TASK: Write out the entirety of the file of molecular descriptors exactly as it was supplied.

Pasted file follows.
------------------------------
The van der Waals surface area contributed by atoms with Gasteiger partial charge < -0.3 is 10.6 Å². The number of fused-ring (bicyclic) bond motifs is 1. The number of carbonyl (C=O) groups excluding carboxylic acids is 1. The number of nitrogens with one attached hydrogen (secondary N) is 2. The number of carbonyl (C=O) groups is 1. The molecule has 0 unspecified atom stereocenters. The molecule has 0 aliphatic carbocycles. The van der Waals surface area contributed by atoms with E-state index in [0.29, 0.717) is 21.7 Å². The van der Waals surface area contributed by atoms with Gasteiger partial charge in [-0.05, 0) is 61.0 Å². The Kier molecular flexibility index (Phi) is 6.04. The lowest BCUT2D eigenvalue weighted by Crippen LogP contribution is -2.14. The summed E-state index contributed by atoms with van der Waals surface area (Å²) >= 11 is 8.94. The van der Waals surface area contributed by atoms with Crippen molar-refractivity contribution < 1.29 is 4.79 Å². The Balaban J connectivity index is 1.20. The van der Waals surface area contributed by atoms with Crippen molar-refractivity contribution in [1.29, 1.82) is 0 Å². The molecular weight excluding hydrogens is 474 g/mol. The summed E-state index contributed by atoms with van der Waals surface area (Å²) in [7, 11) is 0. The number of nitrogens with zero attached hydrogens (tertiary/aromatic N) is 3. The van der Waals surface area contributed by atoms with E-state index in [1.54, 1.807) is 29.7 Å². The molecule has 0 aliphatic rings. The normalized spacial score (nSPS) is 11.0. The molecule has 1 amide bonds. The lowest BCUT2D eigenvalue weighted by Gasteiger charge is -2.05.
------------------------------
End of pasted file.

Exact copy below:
The van der Waals surface area contributed by atoms with Gasteiger partial charge < -0.3 is 10.6 Å². The number of fused-ring (bicyclic) bond motifs is 1. The number of carbonyl (C=O) groups excluding carboxylic acids is 1. The number of nitrogens with one attached hydrogen (secondary N) is 2. The number of carbonyl (C=O) groups is 1. The molecule has 0 unspecified atom stereocenters. The molecule has 0 aliphatic carbocycles. The van der Waals surface area contributed by atoms with E-state index in [0.29, 0.717) is 21.7 Å². The van der Waals surface area contributed by atoms with Gasteiger partial charge in [-0.05, 0) is 61.0 Å². The Kier molecular flexibility index (Phi) is 6.04. The lowest BCUT2D eigenvalue weighted by Crippen LogP contribution is -2.14. The summed E-state index contributed by atoms with van der Waals surface area (Å²) >= 11 is 8.94. The van der Waals surface area contributed by atoms with Crippen molar-refractivity contribution < 1.29 is 4.79 Å². The Balaban J connectivity index is 1.20. The van der Waals surface area contributed by atoms with Crippen molar-refractivity contribution in [1.29, 1.82) is 0 Å². The molecular weight excluding hydrogens is 474 g/mol. The summed E-state index contributed by atoms with van der Waals surface area (Å²) in [7, 11) is 0. The number of nitrogens with zero attached hydrogens (tertiary/aromatic N) is 3. The van der Waals surface area contributed by atoms with E-state index in [1.54, 1.807) is 29.7 Å². The molecule has 0 aliphatic rings. The normalized spacial score (nSPS) is 11.0. The molecule has 1 amide bonds. The lowest BCUT2D eigenvalue weighted by Gasteiger charge is -2.05.